Talking marketing in the video games industry

With Eric Folliot, European Marketing Director for Square Enix

Rob Voase
16 min readApr 26, 2021

My partner,

, and I have a podcast called ‘Everybody hates your brand’. We discuss everything from CRM to Customer experience to Brand to Behavioural Science. We also interview some great guests and we wanted to turn them into articles to increase their accessibility.

In our most downloaded podcast (which you can listen to here), we chat with Eric Folliot, European Marketing Director for video game publisher Square Enix. They publish some of the biggest game franchises in the world: Final Fantasy, Tomb Raider and most recently, the new Avengers game.

Video games as an industry is fascinating because it is massive in cultural and revenue terms is constantly evolving but is weirdly under-looked for its scale. It’s almost like it’s an enormous underground industry.

We covered four topics:

  • video games as a service rather than a product and the impact on marketing
  • the advent of video game streamers and their use as a marketing channel
  • the growth of eSports and its use as a marketing channel
  • changes in payment and distribution models like Microsoft Game Pass

Rob: The idea used to be you bought a complete game on a disk or a tape or a cartridge, popped it into your device that was not connected to the internet and you played single-player or local co-op with a mate.

Obviously, times are changing. We’ve had Massively Multiplayer online games like World of Warcraft for a while but recently there’s been an increase in this idea of games as a service. Games like Destiny, your own Avengers title, Fortnite, Call of Duty: Warzone. They’re extending into an ongoing service where they’re trying to maintain player bases, using microtransactions and new content to generate revenue. Given that shift, how does that impact how you market a game? Is it now more about acquiring a customer rather than just buying a box like it used to be?

Eric: I think it’s changed things to a certain extent. There is still the reality that you need that big week one, blockbuster launch. You still need that because that fundamentally drives a huge amount of revenue. And very much like movies and the opening box office weekends, it’s the thing that sort of sets you out into the world and it makes you either noticed by consumers or talked about. You are the thing of the moment.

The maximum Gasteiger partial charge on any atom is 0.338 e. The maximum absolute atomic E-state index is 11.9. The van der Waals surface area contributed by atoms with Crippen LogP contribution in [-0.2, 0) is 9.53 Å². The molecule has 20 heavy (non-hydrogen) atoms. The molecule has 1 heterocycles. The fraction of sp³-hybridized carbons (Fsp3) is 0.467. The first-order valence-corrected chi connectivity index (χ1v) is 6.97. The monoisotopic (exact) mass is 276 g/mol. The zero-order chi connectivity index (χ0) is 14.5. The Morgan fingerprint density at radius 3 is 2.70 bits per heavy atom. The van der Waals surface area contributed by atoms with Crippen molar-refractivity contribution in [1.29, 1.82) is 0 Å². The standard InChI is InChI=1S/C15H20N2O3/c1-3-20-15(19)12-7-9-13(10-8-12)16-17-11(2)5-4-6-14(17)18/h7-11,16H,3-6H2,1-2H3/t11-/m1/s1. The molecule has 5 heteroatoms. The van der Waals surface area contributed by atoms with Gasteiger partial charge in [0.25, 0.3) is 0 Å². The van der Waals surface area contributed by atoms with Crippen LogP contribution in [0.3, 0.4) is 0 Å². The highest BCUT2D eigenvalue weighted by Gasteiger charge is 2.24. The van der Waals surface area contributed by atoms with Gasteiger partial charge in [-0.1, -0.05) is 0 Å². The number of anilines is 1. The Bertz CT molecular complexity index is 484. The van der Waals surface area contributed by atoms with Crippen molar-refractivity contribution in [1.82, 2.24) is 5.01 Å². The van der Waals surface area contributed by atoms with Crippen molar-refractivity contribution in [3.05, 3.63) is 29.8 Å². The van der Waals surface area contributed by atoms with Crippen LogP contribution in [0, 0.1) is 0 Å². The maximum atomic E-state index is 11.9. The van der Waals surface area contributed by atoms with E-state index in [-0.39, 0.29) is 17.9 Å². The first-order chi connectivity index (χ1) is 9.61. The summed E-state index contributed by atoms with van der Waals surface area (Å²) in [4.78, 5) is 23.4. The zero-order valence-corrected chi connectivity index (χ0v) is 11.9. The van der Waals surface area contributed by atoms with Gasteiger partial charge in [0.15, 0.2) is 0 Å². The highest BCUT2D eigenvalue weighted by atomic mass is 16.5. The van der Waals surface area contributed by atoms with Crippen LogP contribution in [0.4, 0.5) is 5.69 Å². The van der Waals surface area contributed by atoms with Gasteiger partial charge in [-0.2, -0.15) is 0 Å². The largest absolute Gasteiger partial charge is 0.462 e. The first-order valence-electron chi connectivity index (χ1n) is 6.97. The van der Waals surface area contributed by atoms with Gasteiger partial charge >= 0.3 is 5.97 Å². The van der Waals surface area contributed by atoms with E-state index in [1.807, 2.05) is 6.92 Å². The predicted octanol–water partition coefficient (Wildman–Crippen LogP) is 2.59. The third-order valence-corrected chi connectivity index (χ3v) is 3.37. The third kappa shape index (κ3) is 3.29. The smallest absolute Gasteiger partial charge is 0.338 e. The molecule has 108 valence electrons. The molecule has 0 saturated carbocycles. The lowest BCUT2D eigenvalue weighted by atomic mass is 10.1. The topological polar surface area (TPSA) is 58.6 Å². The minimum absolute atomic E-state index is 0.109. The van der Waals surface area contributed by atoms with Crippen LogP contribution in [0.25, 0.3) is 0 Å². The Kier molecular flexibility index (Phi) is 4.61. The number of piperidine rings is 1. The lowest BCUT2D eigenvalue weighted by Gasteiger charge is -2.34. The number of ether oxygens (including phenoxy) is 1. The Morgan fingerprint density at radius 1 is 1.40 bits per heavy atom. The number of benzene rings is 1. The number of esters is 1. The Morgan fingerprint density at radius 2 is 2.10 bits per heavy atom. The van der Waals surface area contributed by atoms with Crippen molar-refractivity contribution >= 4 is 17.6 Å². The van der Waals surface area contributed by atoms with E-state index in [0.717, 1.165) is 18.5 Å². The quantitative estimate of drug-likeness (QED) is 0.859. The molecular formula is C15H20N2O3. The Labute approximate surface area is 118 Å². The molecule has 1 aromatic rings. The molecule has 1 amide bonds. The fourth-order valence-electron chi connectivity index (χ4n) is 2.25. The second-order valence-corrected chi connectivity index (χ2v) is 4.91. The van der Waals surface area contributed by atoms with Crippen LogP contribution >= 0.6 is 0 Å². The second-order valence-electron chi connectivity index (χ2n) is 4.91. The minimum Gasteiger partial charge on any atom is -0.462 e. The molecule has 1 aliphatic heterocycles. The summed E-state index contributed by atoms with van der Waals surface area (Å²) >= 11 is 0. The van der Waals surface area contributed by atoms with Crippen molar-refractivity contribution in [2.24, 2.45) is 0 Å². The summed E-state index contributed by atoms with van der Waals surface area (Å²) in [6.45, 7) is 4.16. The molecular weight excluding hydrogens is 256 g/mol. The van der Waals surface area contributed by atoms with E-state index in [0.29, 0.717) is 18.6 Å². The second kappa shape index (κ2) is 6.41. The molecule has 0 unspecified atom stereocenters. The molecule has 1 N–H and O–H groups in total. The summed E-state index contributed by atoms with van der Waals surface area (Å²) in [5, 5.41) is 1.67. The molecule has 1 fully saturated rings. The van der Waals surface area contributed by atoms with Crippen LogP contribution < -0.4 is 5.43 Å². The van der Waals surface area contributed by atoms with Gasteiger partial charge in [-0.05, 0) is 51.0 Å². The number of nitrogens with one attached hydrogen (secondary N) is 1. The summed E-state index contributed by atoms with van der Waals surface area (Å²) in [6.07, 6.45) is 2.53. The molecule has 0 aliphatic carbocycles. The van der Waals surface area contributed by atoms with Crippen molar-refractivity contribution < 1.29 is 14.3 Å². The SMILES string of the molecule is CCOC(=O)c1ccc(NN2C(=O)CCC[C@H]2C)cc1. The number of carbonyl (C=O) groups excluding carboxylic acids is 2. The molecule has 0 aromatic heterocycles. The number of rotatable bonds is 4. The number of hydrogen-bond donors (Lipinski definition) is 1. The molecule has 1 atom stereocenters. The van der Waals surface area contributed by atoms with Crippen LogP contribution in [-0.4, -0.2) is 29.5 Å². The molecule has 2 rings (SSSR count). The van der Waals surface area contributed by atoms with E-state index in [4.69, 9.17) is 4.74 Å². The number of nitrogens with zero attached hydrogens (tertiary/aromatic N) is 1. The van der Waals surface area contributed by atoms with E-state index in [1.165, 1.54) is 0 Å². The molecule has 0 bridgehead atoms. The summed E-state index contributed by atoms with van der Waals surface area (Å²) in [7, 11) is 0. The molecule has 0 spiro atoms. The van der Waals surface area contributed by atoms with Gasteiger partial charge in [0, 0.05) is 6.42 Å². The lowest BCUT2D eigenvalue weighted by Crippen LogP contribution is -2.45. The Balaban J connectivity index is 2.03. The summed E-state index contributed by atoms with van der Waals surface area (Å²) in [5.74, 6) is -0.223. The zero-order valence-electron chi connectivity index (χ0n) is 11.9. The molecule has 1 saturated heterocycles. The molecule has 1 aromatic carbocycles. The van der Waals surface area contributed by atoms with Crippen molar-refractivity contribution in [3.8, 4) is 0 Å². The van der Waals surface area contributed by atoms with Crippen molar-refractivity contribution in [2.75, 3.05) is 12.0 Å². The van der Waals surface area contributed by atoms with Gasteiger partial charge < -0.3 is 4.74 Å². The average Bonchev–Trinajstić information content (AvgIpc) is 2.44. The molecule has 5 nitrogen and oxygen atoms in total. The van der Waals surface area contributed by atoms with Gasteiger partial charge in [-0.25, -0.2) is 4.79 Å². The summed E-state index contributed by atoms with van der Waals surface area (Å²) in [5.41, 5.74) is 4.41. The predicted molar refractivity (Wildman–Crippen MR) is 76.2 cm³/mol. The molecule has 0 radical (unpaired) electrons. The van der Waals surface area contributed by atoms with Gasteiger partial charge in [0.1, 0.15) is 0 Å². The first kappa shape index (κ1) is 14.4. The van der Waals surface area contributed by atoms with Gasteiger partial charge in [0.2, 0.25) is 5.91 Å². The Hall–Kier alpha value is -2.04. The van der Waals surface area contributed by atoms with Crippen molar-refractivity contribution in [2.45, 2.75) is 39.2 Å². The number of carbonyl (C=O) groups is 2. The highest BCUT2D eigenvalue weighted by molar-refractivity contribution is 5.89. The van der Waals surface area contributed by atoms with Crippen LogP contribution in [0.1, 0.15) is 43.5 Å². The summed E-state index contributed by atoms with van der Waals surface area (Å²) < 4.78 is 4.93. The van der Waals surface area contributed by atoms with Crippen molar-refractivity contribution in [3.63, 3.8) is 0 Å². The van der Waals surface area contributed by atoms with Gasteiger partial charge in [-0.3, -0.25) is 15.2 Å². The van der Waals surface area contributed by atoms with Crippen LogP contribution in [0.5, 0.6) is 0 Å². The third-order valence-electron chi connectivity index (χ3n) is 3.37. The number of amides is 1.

So you do need that, but I think obviously the lifecycle of the product has changed. So it used to be launch, you have a moment of glory for four to six weeks depending on the competitive landscape, and then other titles come in and obviously start the dominate the charts.

Whereas now I think you get this longer product cycle, and it obviously impacts how you look at things, how you plan campaigns. You might not front-load it quite as much in terms of spend, for example. We get an influx of consumers straight away week one, but how do you then sustain that engagement, and how do you keep bringing in new players? Because unfortunately, it’s a bit like a leaky bucket, people get distracted and drop out and so you have to bring them back and keep bringing new players in to keep filling that bucket. So yeah, I think from our perspective it's changed the game

Image is taken from Square Enix’s game ‘Marvel’s Avengers’

Rob: Nice pun. Do you find that you’ve had to invest more in certain areas like CRM to engage that player base going forward?

Eric: Definitely, I think there’s just an increased willingness to do more with your own channels and recruit payers to sign up and give their emails. So you can have newsletters, you can keep that connection to them, keep them up to date with the game and also try and form as much as you can a long-term relationship with that player.

So you understand how they interact with the game, what they spend their money on, what they spend time doing, how many friends they’ve got, how they can actually influence those friends, and you incentivize that.

You want to grow all your social channels to make sure that you have an impact when you’ve got an announcement or new assets to share. That reduces the pressure on media.

There’s a huge evolution in terms of back-end systems in games which allow you to segment your audiences and understand a lot more detail about their behaviours.